Personal vs. Impersonal Care

Medico-social institutions is an impersonal structure, which is somehow neutral, it belongs at the same time to no one and to everyone. Additionally, they are composed of a large number of residents with disabilities who require a lot of time from professionals, the latter have therefore very little time to provide personalized care: “it's that sometimes when you feel bad, you ring, you wait for 3/4 of an hour before someone comes, it happened to me once, twice”; this introduces the lack of availability of staff members: “I am starting to weaken and the institution is under staffed,” but this also evokes the lack of compassion and responsiveness of professionals: “I'm afraid of falling in the shower alone, I wish there was someone.”

Foster care families on the other hand offer personalized and close support in the face of loss of autonomy. The number of guests was most of the time limited and they noted that “there are not many people as in retirement homes, it's just three people here,” [the host] “takes care of you more” and “there is always someone who looks after me….”

The reception protocol on the first day of arrival is very present, prepared, and respected, and remains marked in people memories in traditional institutions, but is almost absent in foster care families. From this perspective, the traditional institution seems to pay more attention to the hosting protocol, it gives a formal welcome to its residents and helps them settle in their new place of life, which was much appreciated: “I found warmth,” “I found really nice people.” People take ownership of the place more quickly: “my second home,” “as if I were at home.” Adaptation requires a little more time in foster care families, also for the hosts who need acceptance and knowledge of the guests in order to really open the doors of his/her house with confidence. This is a rather unusual situation for both the hosts and the guests, but when their personality match the guest', they become in most cases a family member. In such cases, participants mentioned a successful integration and created links: “it's very family-like with the foster family, the children come by, the grandchildren….”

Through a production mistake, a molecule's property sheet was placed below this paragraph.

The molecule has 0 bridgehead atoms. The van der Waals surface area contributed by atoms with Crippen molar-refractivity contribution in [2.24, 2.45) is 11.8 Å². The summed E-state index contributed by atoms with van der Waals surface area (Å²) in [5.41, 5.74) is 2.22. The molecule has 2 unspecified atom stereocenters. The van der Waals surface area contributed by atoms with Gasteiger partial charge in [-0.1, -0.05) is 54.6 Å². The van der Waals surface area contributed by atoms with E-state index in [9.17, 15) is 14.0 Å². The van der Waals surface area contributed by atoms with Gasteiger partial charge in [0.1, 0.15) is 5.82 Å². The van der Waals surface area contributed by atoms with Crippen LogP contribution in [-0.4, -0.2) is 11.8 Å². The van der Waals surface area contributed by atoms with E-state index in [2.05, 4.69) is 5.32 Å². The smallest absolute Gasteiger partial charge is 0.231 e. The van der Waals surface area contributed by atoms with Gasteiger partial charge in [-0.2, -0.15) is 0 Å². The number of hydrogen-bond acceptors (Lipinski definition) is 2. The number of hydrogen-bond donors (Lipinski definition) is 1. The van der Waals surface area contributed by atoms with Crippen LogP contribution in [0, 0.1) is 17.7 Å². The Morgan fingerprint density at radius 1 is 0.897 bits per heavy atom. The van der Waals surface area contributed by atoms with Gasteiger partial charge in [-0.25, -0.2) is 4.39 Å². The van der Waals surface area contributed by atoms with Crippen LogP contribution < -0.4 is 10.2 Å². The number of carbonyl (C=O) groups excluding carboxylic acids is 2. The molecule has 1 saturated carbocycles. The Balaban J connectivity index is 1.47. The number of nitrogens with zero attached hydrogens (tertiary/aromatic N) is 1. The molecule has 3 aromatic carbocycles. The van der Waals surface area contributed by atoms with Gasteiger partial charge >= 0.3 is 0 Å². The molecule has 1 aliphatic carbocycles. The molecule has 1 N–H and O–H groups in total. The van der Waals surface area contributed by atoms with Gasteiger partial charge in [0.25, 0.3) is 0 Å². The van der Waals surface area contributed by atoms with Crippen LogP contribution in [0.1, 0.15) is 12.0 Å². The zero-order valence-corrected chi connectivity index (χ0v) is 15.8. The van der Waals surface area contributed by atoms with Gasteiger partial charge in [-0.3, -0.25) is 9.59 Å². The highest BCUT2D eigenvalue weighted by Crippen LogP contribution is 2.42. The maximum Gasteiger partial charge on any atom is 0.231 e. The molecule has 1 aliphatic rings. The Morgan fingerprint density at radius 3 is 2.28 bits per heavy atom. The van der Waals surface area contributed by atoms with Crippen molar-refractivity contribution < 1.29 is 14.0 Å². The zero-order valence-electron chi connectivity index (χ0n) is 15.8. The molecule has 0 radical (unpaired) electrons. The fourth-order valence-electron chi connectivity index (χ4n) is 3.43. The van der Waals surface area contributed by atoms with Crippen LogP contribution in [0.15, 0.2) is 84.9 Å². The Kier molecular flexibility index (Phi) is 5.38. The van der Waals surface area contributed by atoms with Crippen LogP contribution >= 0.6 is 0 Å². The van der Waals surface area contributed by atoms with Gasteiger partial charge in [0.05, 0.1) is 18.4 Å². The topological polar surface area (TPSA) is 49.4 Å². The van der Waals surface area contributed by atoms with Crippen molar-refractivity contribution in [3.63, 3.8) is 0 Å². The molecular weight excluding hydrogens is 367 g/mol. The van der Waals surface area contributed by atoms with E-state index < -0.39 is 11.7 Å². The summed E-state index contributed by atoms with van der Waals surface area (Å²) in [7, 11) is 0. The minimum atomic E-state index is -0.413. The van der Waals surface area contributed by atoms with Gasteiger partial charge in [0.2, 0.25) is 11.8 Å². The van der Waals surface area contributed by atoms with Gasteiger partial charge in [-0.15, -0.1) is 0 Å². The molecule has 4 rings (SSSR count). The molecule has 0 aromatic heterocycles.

Regardless of the institution, many participants remembered the day (“on a Monday,” “I arrived on a Thursday”), the date (“June 4th”), and the time (“it was about 9:00 am”) of their arrival. This confirms that the experience is remarkable, it that remains etched in the memory. Others preferred not to talk about it and said: “I don't know, it's far…,” even if they arrived only 6 months or 1 year earlier.

The Institutionalization—Chosen or Not—Can Be a Trauma

A variety of reasons lead to the choice of leaving home and getting settled in an institution, they are essentially related to the isolation that makes living at home dangerous for the older people and degrades their autonomy. Few of these choices are personal, thoughtful, and deliberate, and in the majority of cases, participants did not complain and displayed themselves in a state of passive acceptance.